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amid autumn beauty behold beneath bird bloom blossoms blue boughs bowers breath bright brook brow calm Calypso chee cheek clouds dark death deep didst dream dwell earth EARTH'S CHILDREN Estremadura eyes fair fair brows fear flowers forest gathered gaze gentle glad glorious glory grass grave green groves hand haply haunts hear heart heaven hills hour land leaves light little hour look lovers walk maid maiden maize Maquon mighty morning mountain murmur night nymph o'er Oh father pass path pleasant rill Rizpah rock round ruffed grouse savannas shade shadow shalt shining shore sight silent sleep smile snow soft song sorrow sound spring stream strong summer sunny sunshine sweep sweet swell tears tempest thee thine thou art thou dost trees Twas Ulysses vale voice walk wandering waters waves weary weep wild wind wind-flower woodland woods youth
Seite 24 - To him who in the love of Nature holds Communion with her visible forms, she speaks A various language; for his gayer hours She has a voice of gladness, and a smile And eloquence of beauty, and she glides Into his darker musings, with a mild And healing sympathy, that steals away Their sharpness, ere he is aware.
Seite 209 - Truth, crushed to earth, shall rise again ; The eternal years of God are hers ; But Error, wounded, writhes with pain, And dies among his worshippers.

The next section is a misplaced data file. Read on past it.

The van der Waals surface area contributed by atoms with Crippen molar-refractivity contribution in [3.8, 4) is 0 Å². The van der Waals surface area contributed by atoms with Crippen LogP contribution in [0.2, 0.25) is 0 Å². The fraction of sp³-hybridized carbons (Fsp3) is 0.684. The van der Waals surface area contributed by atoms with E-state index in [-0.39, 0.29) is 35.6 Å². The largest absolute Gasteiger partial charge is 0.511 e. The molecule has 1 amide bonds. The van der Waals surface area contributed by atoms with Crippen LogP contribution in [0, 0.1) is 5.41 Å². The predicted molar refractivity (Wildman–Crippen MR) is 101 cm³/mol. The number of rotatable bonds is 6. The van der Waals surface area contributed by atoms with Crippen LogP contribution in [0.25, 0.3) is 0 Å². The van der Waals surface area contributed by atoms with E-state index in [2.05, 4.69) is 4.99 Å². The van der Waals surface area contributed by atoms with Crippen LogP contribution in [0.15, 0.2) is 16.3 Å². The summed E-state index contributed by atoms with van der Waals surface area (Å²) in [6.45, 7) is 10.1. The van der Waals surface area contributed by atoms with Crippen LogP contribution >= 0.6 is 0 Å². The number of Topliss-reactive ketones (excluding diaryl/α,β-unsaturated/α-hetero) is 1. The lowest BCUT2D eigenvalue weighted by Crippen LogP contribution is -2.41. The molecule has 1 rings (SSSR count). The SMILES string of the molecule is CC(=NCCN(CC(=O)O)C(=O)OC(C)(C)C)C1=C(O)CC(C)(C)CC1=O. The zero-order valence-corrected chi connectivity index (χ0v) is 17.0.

Seite 103 - And now, when comes the calm mild day, as still such days will come, To call the squirrel and the bee from out their winter home ; When the sound of dropping nuts is heard, though all the trees are still, And twinkle in the smoky light the waters of the rill, The south wind searches for the flowers whose fragrance late he bore, And sighs to find them in the wood and by the stream no more.
Seite 87 - The groves were God's first temples. Ere man learned To hew the shaft, and lay the architrave, And spread the roof above them — ere he framed The lofty vault, to gather and roll back The sound of anthems ; in the darkling wood, Amid the cool and silence, he knelt down, And offered to the Mightiest solemn thanks And supplication.
Seite 24 - To be a brother to the insensible rock And to the sluggish clod, which the rude swain Turns with his share, and treads upon.
Seite 30 - Vainly the fowler's eye Might mark thy distant flight to do thee wrong, As, darkly painted on the crimson sky, Thy figure floats along. Seek'st thou the plashy brink Of weedy lake, or marge of river wide, .Or where the rocking billows rise and sink On the chafed ocean side ? There is a Power whose care Teaches thy way along that pathless coast, — The desert and illimitable air, — Lone wandering, but not lost.
Seite 118 - There's a dance of leaves in that aspen bower, There's a titter of winds in that beechen tree, There's a smile on the fruit and a smile on the flower, And a laugh from the brook that runs to the sea. And look at the broad-faced sun, how he smiles On the dewy earth that smiles in his ray, On the leaping waters and gay young isles ; Ay, look, and he'll smile thy gloom away.
Seite 30 - Whither, midst falling dew, While glow the heavens with the last steps of day, Far, through their rosy depths, dost thou pursue Thy solitary way? Vainly the fowler's eye Might mark thy distant flight to do thee wrong, As, darkly painted on the crimson sky, Thy figure floats along.
Seite 88 - Thy hand has graced him. Nestled at his root Is beauty, such as blooms not in the glare Of the broad sun. That delicate forest flower, With scented breath, and look so like a smile, Seems, as it issues from the shapeless mould, An emanation of the indwelling Life, A visible token of the upholding Love, That are the soul of this wide universe.